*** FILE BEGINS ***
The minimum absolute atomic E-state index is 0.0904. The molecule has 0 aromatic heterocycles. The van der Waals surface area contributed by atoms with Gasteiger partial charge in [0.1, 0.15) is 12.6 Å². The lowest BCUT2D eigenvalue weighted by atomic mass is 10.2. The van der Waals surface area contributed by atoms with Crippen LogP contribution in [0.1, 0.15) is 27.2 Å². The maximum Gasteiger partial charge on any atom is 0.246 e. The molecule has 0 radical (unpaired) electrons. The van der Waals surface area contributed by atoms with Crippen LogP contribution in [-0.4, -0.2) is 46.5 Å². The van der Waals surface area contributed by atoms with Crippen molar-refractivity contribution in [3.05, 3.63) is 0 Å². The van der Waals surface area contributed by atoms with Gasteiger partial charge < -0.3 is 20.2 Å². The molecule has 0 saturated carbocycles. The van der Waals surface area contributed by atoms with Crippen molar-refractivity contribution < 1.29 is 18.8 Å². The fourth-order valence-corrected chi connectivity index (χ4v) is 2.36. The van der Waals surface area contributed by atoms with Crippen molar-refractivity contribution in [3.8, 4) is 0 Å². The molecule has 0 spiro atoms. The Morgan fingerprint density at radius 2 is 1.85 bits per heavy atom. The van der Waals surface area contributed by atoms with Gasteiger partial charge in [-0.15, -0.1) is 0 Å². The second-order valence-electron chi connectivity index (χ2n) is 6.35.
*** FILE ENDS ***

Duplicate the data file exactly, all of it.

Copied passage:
The minimum absolute atomic E-state index is 0.0904. The molecule has 0 aromatic heterocycles. The van der Waals surface area contributed by atoms with Gasteiger partial charge in [0.1, 0.15) is 12.6 Å². The lowest BCUT2D eigenvalue weighted by atomic mass is 10.2. The van der Waals surface area contributed by atoms with Crippen LogP contribution in [0.1, 0.15) is 27.2 Å². The maximum Gasteiger partial charge on any atom is 0.246 e. The molecule has 0 radical (unpaired) electrons. The van der Waals surface area contributed by atoms with Crippen LogP contribution in [-0.4, -0.2) is 46.5 Å². The van der Waals surface area contributed by atoms with Crippen molar-refractivity contribution in [3.05, 3.63) is 0 Å². The van der Waals surface area contributed by atoms with Gasteiger partial charge < -0.3 is 20.2 Å². The molecule has 0 saturated carbocycles. The van der Waals surface area contributed by atoms with Crippen molar-refractivity contribution < 1.29 is 18.8 Å². The fourth-order valence-corrected chi connectivity index (χ4v) is 2.36. The van der Waals surface area contributed by atoms with Crippen molar-refractivity contribution in [3.8, 4) is 0 Å². The molecule has 0 spiro atoms. The Morgan fingerprint density at radius 2 is 1.85 bits per heavy atom. The van der Waals surface area contributed by atoms with Gasteiger partial charge in [-0.15, -0.1) is 0 Å². The second-order valence-electron chi connectivity index (χ2n) is 6.35.